i) core facilities and services
ii) animal models
iii) genomics algorithms
Importantly, information collected will be published as linked open data (LOD): this data will be searchable, linkable, downloadable and reusable by anyone– whether they are across campus or across the country. Additionally, this collaboration involves partnering with a to-be-selected external research resource repository; information from that repository will be harvested and restructured so that it can be published in the same LOD format. The eagle-i platform expands easily, so that investigators can add information about new resource types.
LOD is information that is a) structured using a standardized data format, and b) served over the web, such that its content can be accessed and “understood” by computers. The LOD format enables data from multiple sources to be logically connected and re-purposed with ease. Once a researcher has published her LOD using the eagle-i platform, she can embed it within her laboratory’s homepage, or on an institution’s core resources page, or on a specialized national repository (for Alzheimer’s research, for example). This ability to “update once, update everywhere” means that a researcher doesn’t waste her time repeatedly entering the same data in different formats.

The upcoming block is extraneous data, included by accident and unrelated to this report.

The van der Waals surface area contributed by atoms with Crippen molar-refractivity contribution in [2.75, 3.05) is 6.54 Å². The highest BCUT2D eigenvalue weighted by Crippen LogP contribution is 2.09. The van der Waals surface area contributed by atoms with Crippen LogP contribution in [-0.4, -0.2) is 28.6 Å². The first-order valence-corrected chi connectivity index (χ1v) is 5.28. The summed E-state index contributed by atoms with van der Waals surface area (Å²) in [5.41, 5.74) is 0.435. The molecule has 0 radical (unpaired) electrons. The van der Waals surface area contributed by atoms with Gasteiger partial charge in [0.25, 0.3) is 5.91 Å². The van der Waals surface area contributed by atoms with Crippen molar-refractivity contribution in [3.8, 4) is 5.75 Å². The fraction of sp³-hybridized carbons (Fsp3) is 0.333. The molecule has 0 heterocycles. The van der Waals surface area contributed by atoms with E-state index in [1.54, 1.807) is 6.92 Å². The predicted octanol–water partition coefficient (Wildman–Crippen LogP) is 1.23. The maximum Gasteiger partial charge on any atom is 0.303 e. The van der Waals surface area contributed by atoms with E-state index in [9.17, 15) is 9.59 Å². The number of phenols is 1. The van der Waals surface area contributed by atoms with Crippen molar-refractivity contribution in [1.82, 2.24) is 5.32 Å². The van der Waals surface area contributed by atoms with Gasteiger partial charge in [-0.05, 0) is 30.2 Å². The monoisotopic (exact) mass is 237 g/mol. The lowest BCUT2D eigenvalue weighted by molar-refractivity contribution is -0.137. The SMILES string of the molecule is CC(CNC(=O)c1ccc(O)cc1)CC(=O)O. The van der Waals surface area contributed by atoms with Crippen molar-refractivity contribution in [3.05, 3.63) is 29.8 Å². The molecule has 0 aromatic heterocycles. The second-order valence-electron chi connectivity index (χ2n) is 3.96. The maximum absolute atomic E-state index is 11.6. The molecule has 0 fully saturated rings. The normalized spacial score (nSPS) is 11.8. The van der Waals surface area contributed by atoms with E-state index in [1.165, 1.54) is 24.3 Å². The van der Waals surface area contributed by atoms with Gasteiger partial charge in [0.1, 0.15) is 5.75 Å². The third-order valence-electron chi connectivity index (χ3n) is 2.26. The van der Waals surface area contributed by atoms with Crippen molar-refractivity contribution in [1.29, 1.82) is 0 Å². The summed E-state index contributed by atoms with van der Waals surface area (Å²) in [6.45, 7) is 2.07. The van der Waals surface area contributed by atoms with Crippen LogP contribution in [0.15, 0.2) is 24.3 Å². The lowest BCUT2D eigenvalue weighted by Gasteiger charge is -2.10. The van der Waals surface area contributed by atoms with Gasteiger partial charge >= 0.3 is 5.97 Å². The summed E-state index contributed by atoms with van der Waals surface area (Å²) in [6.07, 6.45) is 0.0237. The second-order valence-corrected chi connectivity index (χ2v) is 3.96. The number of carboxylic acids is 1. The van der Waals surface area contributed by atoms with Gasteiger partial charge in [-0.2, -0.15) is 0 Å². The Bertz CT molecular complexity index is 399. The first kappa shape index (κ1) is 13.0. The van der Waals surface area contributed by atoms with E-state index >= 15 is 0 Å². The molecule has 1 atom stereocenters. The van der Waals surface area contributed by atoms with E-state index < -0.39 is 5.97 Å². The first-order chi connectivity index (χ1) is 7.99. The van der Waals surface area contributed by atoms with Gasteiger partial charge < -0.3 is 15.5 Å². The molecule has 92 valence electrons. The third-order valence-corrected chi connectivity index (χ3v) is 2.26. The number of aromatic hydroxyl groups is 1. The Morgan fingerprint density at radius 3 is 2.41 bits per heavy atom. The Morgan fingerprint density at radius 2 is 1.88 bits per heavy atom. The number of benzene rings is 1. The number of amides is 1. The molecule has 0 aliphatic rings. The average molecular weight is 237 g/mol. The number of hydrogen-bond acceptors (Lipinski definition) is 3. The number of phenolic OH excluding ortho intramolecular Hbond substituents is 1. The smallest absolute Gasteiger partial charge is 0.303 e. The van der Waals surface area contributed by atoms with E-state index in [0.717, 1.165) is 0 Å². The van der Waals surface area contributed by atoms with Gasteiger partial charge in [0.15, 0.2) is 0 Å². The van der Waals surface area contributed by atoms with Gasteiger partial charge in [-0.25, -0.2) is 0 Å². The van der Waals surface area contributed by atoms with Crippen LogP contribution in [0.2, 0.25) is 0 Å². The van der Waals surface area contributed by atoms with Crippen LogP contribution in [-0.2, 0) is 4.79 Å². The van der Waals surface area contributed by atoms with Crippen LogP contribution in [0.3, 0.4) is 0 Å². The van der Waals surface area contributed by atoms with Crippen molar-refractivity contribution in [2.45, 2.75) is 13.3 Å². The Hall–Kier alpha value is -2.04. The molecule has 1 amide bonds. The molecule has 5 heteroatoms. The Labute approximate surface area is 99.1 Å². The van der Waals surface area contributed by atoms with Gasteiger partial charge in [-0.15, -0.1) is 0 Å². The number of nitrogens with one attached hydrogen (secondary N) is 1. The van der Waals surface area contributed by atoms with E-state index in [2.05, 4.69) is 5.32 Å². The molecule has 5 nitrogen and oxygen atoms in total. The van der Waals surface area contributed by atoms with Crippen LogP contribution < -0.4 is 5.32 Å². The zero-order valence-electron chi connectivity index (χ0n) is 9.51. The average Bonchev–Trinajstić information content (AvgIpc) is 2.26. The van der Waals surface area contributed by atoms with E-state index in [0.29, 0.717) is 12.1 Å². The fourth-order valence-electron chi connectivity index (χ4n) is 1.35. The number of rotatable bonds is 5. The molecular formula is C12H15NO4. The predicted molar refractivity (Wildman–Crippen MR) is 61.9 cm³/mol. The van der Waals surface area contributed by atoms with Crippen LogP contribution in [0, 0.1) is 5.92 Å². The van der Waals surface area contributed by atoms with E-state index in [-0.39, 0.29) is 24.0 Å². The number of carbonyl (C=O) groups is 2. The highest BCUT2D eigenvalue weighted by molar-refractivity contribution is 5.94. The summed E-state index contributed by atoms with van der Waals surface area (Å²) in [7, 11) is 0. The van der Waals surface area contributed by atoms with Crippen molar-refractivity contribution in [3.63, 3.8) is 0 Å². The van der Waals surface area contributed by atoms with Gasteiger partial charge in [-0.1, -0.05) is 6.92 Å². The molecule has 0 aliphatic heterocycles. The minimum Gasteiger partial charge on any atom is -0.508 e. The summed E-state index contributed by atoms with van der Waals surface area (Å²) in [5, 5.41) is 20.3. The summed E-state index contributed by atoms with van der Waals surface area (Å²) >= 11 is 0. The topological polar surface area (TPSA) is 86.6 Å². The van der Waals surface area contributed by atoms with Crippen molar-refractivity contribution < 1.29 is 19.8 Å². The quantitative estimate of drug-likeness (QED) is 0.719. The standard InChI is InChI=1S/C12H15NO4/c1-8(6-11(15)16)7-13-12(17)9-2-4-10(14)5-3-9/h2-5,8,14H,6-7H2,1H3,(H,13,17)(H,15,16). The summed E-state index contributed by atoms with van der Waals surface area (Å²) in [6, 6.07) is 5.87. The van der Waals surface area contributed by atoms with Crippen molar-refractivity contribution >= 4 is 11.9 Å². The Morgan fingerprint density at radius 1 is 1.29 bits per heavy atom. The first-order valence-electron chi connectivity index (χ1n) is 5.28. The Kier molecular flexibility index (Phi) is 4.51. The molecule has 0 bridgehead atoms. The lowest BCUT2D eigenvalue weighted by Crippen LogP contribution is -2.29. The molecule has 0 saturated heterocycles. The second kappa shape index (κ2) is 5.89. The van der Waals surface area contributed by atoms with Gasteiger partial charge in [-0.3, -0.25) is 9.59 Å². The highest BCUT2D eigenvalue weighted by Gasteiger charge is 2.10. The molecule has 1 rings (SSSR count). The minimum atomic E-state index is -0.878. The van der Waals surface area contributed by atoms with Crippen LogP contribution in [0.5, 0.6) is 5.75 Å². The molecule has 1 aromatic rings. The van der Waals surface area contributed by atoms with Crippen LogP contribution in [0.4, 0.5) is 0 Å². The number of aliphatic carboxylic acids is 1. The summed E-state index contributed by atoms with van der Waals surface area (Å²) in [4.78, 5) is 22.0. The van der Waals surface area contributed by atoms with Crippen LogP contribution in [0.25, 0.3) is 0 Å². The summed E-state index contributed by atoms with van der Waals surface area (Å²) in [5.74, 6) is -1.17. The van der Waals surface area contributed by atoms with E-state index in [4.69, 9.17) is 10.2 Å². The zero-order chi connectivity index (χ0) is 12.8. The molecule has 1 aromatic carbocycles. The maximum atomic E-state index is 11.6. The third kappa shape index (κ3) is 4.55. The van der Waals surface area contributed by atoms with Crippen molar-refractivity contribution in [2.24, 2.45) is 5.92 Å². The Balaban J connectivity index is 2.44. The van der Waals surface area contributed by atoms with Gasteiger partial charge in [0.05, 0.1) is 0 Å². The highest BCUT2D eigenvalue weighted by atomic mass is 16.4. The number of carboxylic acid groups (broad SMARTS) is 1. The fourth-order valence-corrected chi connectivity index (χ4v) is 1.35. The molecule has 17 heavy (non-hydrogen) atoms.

Publishing linked open data about research resources reduces the time and effort spent searching for existing tools and technologies. When these resources are shared, investigators save money and time that would have been invested in recreating a resource that already exists. This collaboration, dubbed “open-i”, will demonstrate that resource sharing facilitates collaborations between and among investigators; Harvard, UPenn, OHSU, and Vanderbilt are paving the way for all 60 CTSA institutions to join this effort.